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45 at 33: Say bonjour to Christine And The Queens

Everyone loves a pop fairytale, and when it comes to the previous decade’s most fantastical fable, the crown surely goes to Christine And The Queens.

After being expelled from a theatre programme in 2010 for staging her own play without permission – remarkably, women were not allowed to direct at her school – Nantes-born Hélöise Adelaïde Letissier, who celebrates their 33rd birthday today, locked herself in her flat and spewed out barbed scripts articulating her fury. Her protagonist was named Christine: representing a bolder, braver, and more transgressive version of her gallic creator.

CATQ blurs the lines between theatre, dance and 21st Century chanson as singer, songwriter, choreographer and dancer Letissier plays with the concepts of gender, sexuality, and identity. The evolvingly generfluid French “freakpop” is indelibly influenced by the theatricality of David Bowie and Laurie Anderson, and she often combines her atmospheric music with computer-based multimedia presentations. 

She even ropes in Perfume Genius on 2014’s debut album, Chaleur Humaine. More of him here.

Throughout the tender avant ballad Jonathan, the pair maintain a heartbreaking poise, matched by the utterly exquisite balance of strings, percussive pop and hiss, and delicate, otherworldly synths that gather to fill the song with mournful elegance. Christine is the strawberry girl:

“I got lucky enough to ask Perfume Genius if he would like to sing with me. He cannot be ignored, because his voice melts every stone, because he doesn’t hide; without him, the song felt like dying, but now, it’s more like the promise of something healing through the pain. This is what I learned with artists like Klaus Nomi, and still love with ones like Perfume Genius: you’re never as strong as when you allow yourself to be the most vulnerable person you can be.”

With its poignant, thought-provoking electronica, the disque pulses within irresistible independence as it explores Létissier’s turbulent adolescence as a queer woman building herself up to a more ambiguous pansexuality.

The set’s strangeness and strength amply introduced CATQ as a distinctively vulnerable talent, largely on the strength of the enchanting singles Tilted and, my personal favourite, the gorgeous, hypnotic St. Claude, which depicts the moment of walking away or committing entirely with heart-stopping beauty.

Létissier delved even deeper on 2018’s Chris, a visceral examination of gender stereotypes set to an ’80s R&B groove that underscored her commitment to making listeners think, feel, and move. And in case you’re wondering, the moniker is an homage to the drag queens who would dance with her while she performed. Very Eurythmic.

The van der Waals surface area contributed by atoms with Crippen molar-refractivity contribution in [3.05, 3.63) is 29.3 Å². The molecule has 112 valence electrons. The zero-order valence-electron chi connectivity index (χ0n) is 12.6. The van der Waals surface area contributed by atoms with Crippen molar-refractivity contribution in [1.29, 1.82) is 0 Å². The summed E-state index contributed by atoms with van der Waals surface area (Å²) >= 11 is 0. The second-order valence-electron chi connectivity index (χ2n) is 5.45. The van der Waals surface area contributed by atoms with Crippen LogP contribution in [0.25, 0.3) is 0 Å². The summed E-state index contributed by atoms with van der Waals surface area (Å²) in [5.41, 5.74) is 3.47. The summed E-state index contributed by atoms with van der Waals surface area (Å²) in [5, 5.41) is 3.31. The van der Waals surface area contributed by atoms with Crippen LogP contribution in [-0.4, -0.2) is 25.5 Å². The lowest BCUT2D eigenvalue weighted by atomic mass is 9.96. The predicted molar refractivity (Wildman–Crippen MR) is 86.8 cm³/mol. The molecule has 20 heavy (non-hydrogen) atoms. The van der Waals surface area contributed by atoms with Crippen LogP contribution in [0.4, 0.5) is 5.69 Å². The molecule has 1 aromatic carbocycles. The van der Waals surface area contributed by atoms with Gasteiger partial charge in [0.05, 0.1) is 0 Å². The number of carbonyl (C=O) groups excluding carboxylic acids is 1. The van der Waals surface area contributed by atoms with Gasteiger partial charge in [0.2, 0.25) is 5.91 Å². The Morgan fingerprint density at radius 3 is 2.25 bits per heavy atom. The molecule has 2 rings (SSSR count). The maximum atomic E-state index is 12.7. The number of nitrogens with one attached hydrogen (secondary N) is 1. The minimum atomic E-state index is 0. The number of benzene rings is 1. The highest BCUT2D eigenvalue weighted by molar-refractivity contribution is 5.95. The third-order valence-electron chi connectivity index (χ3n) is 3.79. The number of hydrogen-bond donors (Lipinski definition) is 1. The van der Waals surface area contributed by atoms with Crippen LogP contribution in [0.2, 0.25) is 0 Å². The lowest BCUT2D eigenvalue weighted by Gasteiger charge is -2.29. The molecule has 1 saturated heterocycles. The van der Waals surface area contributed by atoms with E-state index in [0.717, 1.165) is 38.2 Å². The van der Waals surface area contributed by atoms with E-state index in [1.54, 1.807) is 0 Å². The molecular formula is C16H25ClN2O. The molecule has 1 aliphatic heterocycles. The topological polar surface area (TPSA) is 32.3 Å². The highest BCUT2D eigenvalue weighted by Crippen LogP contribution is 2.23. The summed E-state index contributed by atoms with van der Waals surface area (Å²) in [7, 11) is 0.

If their March 2019 show at Sydney’s Enmore Theatre is anything to go by, Christine And The Queens are also a masterclass in live performance art. From the exquisite stage presence to the expert choreography and immersive genre-defying sound, this was an experience, not a show.

Songs like the G-funk strut of brilliant single Girlfriend — an early highlight of the show — become intense dance workouts on stage, Chris expertly leading thr six-strong dance troupe

For the uninitiated it’s kind of a magnificent amalgamation of the best bits of Michael Jackson’s showmanship, Pet Shop Boys’ theatricality and something yet to be invented. While the musical style is eclectic, the choreography almost threatens to eclipse the eccentricity of the songs. At times it could have been pulled together by Bob Fosse, other times Ethan Stiefel, and sometimes it felt like you were watching a deleted scene from ‘80s musicals Fame and Flashdance.

It all sounds like a hot mess, but somehow it’s utterly spellbinding. Imbuing every element of her music and performance with her unabashed queerness only adds to the overall brilliance. Christine And The Queens are a joy to watch perform, precisely because their own joy in performance is so evident.

Joyeux anniversaire, Héloïse.

Steve Pafford

Christine And The Queens’ EP La vita nuova was out last year

An earlier version of this article was published here

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